For the last few years the National Oceanic and Atmospheric Administration (NOAA) has been an also-ran among federal science programs. But if NOAA Administrator Jane Lubchenco gets her way with Congress, the agency will join the front ranks in 2011.
The agency was excluded from the America Competitiveness Initiative (a budget doubling for the physical sciences begun by the Bush Administration) and left with crumbs in the massive 2009 stimulus package. Observers wondered how a new Administration so supportive of environmental science and climate research could ignore an agency intended to be a good steward of the air and sea. (NOAA received a 9% budget increase last year, for example, but its satellite procurement efforts got the biggest share.) The second-rate status for ocean research was all the more ironic given that the president had put a world-renowned marine ecologist in the driver's seat.
But now Lubchenco has made her move, and the agency is poised for a huge investment in science. Yesterday's proposed 14% increase, to $5.5 billion, for the agency as a whole would be the largest increase in NOAA's budget in a decade. Research efforts at the agency get a 7% increase overall, to $522 million; big winners include earth-system modeling, research on marine pathogens, and studies related to ocean acidification. Each reflects priorities that go beyond the agency's bread-and-butter work of regulating fisheries and monitoring weather. Overall, climate work at the Department of Commerce, most of which is at NOAA, would rise by 21% under the new budget.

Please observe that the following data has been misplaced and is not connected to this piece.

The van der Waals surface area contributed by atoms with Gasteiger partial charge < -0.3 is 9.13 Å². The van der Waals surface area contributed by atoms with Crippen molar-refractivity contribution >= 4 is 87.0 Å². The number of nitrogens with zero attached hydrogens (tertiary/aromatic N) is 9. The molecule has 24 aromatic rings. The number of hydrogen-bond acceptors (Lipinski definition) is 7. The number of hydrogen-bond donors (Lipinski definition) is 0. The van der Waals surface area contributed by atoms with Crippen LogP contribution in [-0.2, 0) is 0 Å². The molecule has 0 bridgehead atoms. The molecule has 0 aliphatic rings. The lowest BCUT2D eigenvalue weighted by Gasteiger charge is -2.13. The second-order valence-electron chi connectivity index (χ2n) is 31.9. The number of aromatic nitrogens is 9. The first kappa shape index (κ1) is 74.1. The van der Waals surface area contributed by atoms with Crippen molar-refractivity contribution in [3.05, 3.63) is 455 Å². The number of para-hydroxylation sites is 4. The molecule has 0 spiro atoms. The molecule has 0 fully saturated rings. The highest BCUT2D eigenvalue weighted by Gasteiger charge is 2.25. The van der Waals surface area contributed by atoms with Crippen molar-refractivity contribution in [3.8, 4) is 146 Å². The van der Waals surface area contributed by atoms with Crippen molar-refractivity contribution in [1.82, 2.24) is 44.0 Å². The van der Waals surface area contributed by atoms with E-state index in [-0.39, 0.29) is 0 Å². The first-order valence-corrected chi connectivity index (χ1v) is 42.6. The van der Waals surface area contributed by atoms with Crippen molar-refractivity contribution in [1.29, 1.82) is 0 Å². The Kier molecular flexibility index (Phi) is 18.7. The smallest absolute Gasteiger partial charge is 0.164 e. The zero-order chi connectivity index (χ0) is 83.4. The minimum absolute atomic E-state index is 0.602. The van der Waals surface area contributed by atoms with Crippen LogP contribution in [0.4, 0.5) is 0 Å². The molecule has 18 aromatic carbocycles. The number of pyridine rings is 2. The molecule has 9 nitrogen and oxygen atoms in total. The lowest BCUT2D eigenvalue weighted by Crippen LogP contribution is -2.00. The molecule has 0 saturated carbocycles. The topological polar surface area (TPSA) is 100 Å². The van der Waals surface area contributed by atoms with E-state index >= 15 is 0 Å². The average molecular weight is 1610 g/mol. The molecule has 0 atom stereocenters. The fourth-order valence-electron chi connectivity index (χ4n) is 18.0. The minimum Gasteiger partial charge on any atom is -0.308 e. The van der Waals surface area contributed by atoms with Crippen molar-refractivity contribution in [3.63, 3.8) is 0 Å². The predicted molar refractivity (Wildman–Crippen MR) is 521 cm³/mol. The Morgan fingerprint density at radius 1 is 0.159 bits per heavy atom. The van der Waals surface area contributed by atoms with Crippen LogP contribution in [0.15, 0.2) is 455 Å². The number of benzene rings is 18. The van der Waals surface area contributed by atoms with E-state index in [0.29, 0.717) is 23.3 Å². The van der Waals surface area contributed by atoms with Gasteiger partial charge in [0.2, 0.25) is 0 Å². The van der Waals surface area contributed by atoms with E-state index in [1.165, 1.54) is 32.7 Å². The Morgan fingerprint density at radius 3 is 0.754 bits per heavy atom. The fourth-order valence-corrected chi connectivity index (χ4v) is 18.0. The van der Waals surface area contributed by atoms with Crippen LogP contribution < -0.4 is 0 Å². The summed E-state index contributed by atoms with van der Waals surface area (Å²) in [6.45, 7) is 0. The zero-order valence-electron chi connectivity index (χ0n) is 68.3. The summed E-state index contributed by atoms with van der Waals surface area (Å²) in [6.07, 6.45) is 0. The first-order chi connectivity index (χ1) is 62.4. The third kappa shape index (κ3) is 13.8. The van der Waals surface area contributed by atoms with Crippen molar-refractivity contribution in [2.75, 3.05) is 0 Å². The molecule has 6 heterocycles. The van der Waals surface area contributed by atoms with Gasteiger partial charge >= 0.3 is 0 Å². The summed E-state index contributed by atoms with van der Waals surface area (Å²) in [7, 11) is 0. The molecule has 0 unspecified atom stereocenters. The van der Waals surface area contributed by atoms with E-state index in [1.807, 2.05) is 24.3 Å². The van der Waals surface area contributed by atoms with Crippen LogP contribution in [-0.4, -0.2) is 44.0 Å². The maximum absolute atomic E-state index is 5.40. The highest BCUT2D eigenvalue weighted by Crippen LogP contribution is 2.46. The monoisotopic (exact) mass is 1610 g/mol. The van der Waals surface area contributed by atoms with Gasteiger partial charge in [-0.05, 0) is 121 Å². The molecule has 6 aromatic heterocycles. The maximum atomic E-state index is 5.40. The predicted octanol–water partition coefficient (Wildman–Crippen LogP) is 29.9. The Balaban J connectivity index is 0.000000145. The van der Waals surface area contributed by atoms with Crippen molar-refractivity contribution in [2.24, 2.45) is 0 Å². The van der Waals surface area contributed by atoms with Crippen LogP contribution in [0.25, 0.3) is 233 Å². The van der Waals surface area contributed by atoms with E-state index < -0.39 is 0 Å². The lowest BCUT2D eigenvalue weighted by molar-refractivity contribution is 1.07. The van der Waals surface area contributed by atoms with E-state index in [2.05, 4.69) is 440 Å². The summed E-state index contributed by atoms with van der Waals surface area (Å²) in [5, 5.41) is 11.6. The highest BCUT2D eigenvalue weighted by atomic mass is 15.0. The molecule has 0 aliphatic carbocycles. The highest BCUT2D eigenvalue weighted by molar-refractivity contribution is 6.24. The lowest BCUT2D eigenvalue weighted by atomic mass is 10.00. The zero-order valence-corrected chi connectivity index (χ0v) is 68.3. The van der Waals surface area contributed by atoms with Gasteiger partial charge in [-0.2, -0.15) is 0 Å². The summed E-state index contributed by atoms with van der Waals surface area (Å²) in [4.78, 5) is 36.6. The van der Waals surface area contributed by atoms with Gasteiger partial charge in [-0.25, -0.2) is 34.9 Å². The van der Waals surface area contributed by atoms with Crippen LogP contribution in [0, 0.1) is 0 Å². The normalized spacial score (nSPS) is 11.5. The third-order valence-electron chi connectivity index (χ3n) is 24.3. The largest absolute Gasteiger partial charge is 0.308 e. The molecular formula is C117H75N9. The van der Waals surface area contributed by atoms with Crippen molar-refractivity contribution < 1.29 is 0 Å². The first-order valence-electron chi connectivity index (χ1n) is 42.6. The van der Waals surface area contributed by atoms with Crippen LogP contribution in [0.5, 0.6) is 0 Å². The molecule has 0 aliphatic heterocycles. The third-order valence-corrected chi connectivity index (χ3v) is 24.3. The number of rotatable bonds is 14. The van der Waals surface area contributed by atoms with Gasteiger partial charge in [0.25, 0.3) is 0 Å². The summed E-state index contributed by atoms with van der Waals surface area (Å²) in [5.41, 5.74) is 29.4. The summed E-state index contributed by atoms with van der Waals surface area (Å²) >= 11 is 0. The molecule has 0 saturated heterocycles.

Lubchenco told reporters early last year that fixing a polar-orbiting, four-satellite observational system to provide military and civilian weather and climate data would be one of the biggest challenges of her time. That failed effort, the National Polar-orbiting Operational Environmental Satellite System launched 15 years ago, involved the Air Force, NOAA, and NASA. But the program fell 5 years behind schedule and grew $7.5 billion over budget. The solution involves the Pentagon and NOAA essentially taking two satellites each, with NOAA requesting $600 million to pay for its larger role.
The remarkable thing for ocean scientists is that this boost to NOAA's satellite work has not cleaned out NOAA's "wet" work. Between 2005 and 2010 the agency's budget grew by roughly a quarter, but the budget of the atmospheric and oceanic sciences rose by only 8%. "That was the gorilla in the room," says Kevin Wheeler of advocacy organization the Consortium for Ocean Leadership in Washington, D.C. "But this time ocean science did pretty well."